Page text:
When the S60 was launched, any doubts about Volvo’s ability to make highly desirable cars were quickly squashed. The new junior executive car has stunning looks, with the interior quality and performance to match. However, the glamour and impact of the S60 are now under threat – with the challenger being none other than the V60, the “versatile” version of the S60.
I’ve always maintained that Volvo makes better station wagons than saloons, and there is no better proof of this assertion than the V60. This newcomer looks stunning – it has a low sweeping form, with a slim coupe-like roof and a “double wave” line from the headlamps to the rear.
Volvo’s development team liken the overall design to a race track. Indeed, the V60’s body does not end abruptly, but flows organically and continually, echoing the shape of a typical race circuit.
The cabin is truly special, with fit, finish and features far ahead of the competition in the 1600cc segment. The exterior’s racy theme is carried through to the way the instruments and centre stack are angled towards the driver, to create a sensation of driver-focused control.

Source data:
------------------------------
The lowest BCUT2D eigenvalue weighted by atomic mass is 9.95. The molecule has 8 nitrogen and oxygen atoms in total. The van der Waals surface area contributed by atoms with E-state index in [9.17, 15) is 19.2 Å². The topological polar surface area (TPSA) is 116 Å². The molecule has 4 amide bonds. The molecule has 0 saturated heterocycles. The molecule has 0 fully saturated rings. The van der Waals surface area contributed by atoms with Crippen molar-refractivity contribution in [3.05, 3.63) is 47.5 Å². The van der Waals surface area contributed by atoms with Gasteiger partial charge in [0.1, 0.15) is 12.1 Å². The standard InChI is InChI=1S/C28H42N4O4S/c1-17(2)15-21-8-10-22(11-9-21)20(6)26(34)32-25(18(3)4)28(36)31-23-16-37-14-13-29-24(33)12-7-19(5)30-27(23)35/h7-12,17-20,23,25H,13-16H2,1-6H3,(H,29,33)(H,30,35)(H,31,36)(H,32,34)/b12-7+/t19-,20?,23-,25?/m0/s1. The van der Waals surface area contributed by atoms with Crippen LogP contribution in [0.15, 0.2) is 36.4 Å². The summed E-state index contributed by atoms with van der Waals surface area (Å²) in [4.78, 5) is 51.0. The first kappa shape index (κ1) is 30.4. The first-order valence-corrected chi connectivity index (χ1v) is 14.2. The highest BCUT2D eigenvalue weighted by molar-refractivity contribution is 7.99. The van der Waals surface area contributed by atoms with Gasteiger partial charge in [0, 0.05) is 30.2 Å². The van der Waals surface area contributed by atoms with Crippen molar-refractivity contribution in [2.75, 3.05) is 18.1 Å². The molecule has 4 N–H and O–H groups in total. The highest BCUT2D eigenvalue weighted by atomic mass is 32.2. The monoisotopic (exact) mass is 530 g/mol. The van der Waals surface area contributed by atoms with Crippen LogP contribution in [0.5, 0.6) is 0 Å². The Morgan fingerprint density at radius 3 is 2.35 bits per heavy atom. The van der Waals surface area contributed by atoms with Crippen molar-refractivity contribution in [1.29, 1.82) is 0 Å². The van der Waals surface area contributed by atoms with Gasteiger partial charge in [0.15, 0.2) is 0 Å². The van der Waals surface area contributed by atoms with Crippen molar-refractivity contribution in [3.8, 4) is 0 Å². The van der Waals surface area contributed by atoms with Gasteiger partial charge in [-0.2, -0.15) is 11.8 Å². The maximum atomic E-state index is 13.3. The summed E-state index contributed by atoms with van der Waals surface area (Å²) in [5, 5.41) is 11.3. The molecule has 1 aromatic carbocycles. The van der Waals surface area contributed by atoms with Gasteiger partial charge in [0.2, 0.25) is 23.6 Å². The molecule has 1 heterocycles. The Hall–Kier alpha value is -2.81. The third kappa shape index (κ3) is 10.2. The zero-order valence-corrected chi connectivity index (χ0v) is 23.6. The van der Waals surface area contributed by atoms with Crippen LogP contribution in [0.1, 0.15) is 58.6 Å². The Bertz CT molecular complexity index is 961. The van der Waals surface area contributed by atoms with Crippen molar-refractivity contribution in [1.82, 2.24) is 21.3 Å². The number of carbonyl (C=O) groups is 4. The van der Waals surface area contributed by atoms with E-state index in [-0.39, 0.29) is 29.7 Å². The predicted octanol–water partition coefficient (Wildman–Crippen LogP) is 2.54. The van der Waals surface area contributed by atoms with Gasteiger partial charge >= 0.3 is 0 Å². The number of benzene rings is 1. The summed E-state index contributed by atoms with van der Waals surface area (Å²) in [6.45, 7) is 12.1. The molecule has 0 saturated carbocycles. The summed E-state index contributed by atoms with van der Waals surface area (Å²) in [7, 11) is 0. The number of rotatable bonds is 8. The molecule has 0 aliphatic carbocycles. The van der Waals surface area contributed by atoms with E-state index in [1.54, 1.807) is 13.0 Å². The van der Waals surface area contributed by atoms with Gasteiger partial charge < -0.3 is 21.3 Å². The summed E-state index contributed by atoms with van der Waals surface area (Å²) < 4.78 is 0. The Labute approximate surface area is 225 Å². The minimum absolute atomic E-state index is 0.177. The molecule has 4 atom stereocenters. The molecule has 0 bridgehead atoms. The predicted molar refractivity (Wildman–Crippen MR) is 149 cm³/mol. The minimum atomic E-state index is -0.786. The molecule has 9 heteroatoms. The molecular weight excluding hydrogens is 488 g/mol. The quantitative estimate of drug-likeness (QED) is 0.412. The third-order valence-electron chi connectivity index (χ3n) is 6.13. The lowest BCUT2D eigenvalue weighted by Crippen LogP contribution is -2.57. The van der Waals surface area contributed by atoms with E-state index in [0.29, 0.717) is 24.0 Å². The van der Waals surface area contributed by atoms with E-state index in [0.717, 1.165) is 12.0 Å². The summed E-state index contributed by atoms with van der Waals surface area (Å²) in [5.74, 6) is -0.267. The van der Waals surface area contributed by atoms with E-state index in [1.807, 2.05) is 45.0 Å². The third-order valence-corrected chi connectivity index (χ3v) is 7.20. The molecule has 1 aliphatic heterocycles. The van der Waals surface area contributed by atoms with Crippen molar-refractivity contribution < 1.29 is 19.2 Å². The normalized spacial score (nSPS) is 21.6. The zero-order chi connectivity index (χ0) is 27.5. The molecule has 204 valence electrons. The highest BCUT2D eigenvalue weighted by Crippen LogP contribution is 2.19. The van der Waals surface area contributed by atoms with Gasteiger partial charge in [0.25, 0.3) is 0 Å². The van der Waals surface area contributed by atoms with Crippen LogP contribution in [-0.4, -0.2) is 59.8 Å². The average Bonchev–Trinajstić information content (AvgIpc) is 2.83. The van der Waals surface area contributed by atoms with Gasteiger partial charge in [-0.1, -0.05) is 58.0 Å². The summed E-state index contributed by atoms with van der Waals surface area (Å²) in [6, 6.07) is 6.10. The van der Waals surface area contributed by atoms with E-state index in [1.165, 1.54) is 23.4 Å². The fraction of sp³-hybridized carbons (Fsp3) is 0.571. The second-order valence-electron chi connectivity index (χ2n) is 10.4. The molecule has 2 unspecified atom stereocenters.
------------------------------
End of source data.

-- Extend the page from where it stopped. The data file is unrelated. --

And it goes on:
A highlight of the fascia is the familiar “floating” console pioneered by Volvo. Finished in shimmer graphite, the curved console adds a touch of class to the cabin. It’s a practical centrepiece, too, with the main keypad for radio stations, phone and multimedia access situated conveniently on the upper portion of the console, surrounded by rotary knobs for the air-conditioning and other settings. These large controllers are far easier and safer to use than a touch-screen, especially when driving.
Standard for the V60 is a high-performance sound system with a 5-inch colour monitor, four 40W power amplifiers, eight speakers and a multi-format disc player. The dashboard also has MP3 player inputs, Bluetooth hands-free connectivity and USB plug-and-play – all enough to keep the technophile happy on the road. The less connected (like me) would just enjoy the excellent sound reproduction from both radio and CD.
The front and rear seats offer superb all-round support, without being overly firm. Rear legroom is decent, although the very tall might find headroom a little wanting because of the sloping roofline.
Though more a swoopy hatchback than a proper estate car, the S60 still offers a decent 430-litre cargo area with all seats in place. The rear bench has a versatile 40:20:40 split-fold to enable many different combinations of cargo and occupants. Flipping down all the seats liberates a van-like capacity of a whopping 1241 litres, which should be enough to haul home plenty of flat-packed furniture from you-know-where.
In the event that you need to leave your V60 with a valet, you can activate Private Locking. This miniature key within the Personal Car Communicator remote control locks both the glovebox and tailgate for added security. The tailgate’s inner shelf also overlaps and seals the hidden compartment under the cargo floor.